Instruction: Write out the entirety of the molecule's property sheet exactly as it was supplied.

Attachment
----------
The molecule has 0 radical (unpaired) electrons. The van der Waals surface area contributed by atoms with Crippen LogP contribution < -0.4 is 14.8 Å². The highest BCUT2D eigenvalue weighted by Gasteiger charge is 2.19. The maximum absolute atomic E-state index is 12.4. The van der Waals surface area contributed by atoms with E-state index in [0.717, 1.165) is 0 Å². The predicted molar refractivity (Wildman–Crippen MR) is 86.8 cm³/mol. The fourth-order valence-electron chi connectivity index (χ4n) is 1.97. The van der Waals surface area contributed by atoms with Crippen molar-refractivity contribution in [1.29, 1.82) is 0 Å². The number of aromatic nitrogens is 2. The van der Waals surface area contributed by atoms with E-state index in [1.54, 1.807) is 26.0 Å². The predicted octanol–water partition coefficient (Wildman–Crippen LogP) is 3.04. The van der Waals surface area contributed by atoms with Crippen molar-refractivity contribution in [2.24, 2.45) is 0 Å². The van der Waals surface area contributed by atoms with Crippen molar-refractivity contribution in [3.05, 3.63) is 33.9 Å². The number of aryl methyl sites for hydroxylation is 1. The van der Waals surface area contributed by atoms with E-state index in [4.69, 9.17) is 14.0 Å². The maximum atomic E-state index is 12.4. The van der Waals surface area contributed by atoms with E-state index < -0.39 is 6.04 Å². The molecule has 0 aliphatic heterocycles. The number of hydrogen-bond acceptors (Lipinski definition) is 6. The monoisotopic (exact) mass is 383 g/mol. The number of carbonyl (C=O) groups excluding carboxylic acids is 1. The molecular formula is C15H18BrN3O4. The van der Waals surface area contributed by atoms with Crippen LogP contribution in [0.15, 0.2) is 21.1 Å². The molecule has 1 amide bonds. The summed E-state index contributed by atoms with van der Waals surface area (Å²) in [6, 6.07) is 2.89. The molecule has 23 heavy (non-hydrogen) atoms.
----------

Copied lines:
The molecule has 0 radical (unpaired) electrons. The van der Waals surface area contributed by atoms with Crippen LogP contribution < -0.4 is 14.8 Å². The highest BCUT2D eigenvalue weighted by Gasteiger charge is 2.19. The maximum absolute atomic E-state index is 12.4. The van der Waals surface area contributed by atoms with E-state index in [0.717, 1.165) is 0 Å². The predicted molar refractivity (Wildman–Crippen MR) is 86.8 cm³/mol. The fourth-order valence-electron chi connectivity index (χ4n) is 1.97. The van der Waals surface area contributed by atoms with Crippen molar-refractivity contribution in [1.29, 1.82) is 0 Å². The number of aromatic nitrogens is 2. The van der Waals surface area contributed by atoms with E-state index in [1.54, 1.807) is 26.0 Å². The predicted octanol–water partition coefficient (Wildman–Crippen LogP) is 3.04. The van der Waals surface area contributed by atoms with Crippen molar-refractivity contribution in [2.24, 2.45) is 0 Å². The van der Waals surface area contributed by atoms with Crippen molar-refractivity contribution in [3.05, 3.63) is 33.9 Å². The number of aryl methyl sites for hydroxylation is 1. The van der Waals surface area contributed by atoms with E-state index in [4.69, 9.17) is 14.0 Å². The maximum atomic E-state index is 12.4. The van der Waals surface area contributed by atoms with E-state index < -0.39 is 6.04 Å². The molecule has 0 aliphatic heterocycles. The number of hydrogen-bond acceptors (Lipinski definition) is 6. The monoisotopic (exact) mass is 383 g/mol. The number of carbonyl (C=O) groups excluding carboxylic acids is 1. The molecular formula is C15H18BrN3O4. The van der Waals surface area contributed by atoms with Crippen LogP contribution in [0.15, 0.2) is 21.1 Å². The molecule has 1 amide bonds. The summed E-state index contributed by atoms with van der Waals surface area (Å²) in [6, 6.07) is 2.89. The molecule has 23 heavy (non-hydrogen) atoms.